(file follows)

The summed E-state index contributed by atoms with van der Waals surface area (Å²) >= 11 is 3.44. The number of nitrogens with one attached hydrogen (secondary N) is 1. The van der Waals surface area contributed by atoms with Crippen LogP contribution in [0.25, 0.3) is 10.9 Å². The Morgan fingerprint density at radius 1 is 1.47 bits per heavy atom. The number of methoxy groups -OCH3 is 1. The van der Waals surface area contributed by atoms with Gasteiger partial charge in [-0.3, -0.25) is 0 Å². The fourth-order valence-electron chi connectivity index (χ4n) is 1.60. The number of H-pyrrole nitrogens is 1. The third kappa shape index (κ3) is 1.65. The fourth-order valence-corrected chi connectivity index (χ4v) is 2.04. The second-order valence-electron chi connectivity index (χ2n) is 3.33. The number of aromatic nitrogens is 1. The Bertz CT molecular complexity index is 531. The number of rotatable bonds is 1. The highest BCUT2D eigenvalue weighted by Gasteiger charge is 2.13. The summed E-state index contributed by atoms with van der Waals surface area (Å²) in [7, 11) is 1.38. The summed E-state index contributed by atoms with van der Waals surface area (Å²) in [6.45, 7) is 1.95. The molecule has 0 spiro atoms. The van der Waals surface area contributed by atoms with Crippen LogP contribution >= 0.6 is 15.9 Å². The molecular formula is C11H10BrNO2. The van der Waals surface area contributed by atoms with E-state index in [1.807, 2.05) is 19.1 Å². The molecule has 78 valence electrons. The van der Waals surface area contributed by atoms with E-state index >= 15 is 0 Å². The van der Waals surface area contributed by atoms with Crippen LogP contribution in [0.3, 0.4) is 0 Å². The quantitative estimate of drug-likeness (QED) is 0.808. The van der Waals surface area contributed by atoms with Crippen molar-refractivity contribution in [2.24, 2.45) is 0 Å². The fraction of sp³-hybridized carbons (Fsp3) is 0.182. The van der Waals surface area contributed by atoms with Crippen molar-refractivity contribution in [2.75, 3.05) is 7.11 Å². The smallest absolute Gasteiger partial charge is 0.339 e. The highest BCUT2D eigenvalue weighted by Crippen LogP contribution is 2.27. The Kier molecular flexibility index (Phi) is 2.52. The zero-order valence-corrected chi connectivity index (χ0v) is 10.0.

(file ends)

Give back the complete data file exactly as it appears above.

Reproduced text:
The summed E-state index contributed by atoms with van der Waals surface area (Å²) >= 11 is 3.44. The number of nitrogens with one attached hydrogen (secondary N) is 1. The van der Waals surface area contributed by atoms with Crippen LogP contribution in [0.25, 0.3) is 10.9 Å². The Morgan fingerprint density at radius 1 is 1.47 bits per heavy atom. The number of methoxy groups -OCH3 is 1. The van der Waals surface area contributed by atoms with Gasteiger partial charge in [-0.3, -0.25) is 0 Å². The fourth-order valence-electron chi connectivity index (χ4n) is 1.60. The number of H-pyrrole nitrogens is 1. The third kappa shape index (κ3) is 1.65. The fourth-order valence-corrected chi connectivity index (χ4v) is 2.04. The second-order valence-electron chi connectivity index (χ2n) is 3.33. The number of aromatic nitrogens is 1. The Bertz CT molecular complexity index is 531. The number of rotatable bonds is 1. The highest BCUT2D eigenvalue weighted by Gasteiger charge is 2.13. The summed E-state index contributed by atoms with van der Waals surface area (Å²) in [7, 11) is 1.38. The summed E-state index contributed by atoms with van der Waals surface area (Å²) in [6.45, 7) is 1.95. The molecule has 0 spiro atoms. The van der Waals surface area contributed by atoms with Crippen LogP contribution >= 0.6 is 15.9 Å². The molecular formula is C11H10BrNO2. The van der Waals surface area contributed by atoms with E-state index in [1.807, 2.05) is 19.1 Å². The molecule has 78 valence electrons. The van der Waals surface area contributed by atoms with E-state index >= 15 is 0 Å². The van der Waals surface area contributed by atoms with Crippen LogP contribution in [0.3, 0.4) is 0 Å². The quantitative estimate of drug-likeness (QED) is 0.808. The van der Waals surface area contributed by atoms with Crippen molar-refractivity contribution in [2.24, 2.45) is 0 Å². The fraction of sp³-hybridized carbons (Fsp3) is 0.182. The van der Waals surface area contributed by atoms with Crippen molar-refractivity contribution in [2.75, 3.05) is 7.11 Å². The smallest absolute Gasteiger partial charge is 0.339 e. The highest BCUT2D eigenvalue weighted by Crippen LogP contribution is 2.27. The Kier molecular flexibility index (Phi) is 2.52. The zero-order valence-corrected chi connectivity index (χ0v) is 10.0.